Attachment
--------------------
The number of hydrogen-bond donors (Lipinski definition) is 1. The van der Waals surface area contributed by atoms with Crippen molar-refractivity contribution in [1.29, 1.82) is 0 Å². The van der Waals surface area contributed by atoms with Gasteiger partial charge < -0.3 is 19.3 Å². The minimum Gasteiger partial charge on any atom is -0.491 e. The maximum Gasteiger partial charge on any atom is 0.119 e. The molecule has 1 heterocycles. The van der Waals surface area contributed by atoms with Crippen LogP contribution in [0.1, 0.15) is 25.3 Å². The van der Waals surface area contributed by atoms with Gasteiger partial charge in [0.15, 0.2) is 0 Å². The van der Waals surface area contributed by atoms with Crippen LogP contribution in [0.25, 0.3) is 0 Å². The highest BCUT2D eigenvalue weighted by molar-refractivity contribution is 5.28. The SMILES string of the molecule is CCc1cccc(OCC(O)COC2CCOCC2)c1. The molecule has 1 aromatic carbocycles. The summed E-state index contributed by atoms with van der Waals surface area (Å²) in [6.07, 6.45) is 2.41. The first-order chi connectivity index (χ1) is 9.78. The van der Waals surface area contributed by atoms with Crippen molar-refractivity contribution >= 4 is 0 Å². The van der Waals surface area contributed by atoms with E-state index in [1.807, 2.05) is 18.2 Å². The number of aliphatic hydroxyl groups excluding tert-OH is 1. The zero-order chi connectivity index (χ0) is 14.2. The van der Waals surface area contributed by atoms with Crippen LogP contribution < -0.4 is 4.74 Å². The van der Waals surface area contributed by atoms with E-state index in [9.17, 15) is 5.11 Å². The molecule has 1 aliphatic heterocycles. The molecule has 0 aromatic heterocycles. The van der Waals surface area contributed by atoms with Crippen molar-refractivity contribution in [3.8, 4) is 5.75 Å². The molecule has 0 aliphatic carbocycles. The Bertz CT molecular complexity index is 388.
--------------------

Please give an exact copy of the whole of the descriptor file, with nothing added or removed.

The number of hydrogen-bond donors (Lipinski definition) is 1. The van der Waals surface area contributed by atoms with Crippen molar-refractivity contribution in [1.29, 1.82) is 0 Å². The van der Waals surface area contributed by atoms with Gasteiger partial charge < -0.3 is 19.3 Å². The minimum Gasteiger partial charge on any atom is -0.491 e. The maximum Gasteiger partial charge on any atom is 0.119 e. The molecule has 1 heterocycles. The van der Waals surface area contributed by atoms with Crippen LogP contribution in [0.1, 0.15) is 25.3 Å². The van der Waals surface area contributed by atoms with Gasteiger partial charge in [0.15, 0.2) is 0 Å². The van der Waals surface area contributed by atoms with Crippen LogP contribution in [0.25, 0.3) is 0 Å². The highest BCUT2D eigenvalue weighted by molar-refractivity contribution is 5.28. The SMILES string of the molecule is CCc1cccc(OCC(O)COC2CCOCC2)c1. The molecule has 1 aromatic carbocycles. The summed E-state index contributed by atoms with van der Waals surface area (Å²) in [6.07, 6.45) is 2.41. The first-order chi connectivity index (χ1) is 9.78. The van der Waals surface area contributed by atoms with Crippen molar-refractivity contribution >= 4 is 0 Å². The van der Waals surface area contributed by atoms with E-state index in [1.807, 2.05) is 18.2 Å². The number of aliphatic hydroxyl groups excluding tert-OH is 1. The zero-order chi connectivity index (χ0) is 14.2. The van der Waals surface area contributed by atoms with Crippen LogP contribution < -0.4 is 4.74 Å². The van der Waals surface area contributed by atoms with E-state index in [9.17, 15) is 5.11 Å². The molecule has 1 aliphatic heterocycles. The molecule has 0 aromatic heterocycles. The van der Waals surface area contributed by atoms with Crippen molar-refractivity contribution in [3.8, 4) is 5.75 Å². The molecule has 0 aliphatic carbocycles. The Bertz CT molecular complexity index is 388.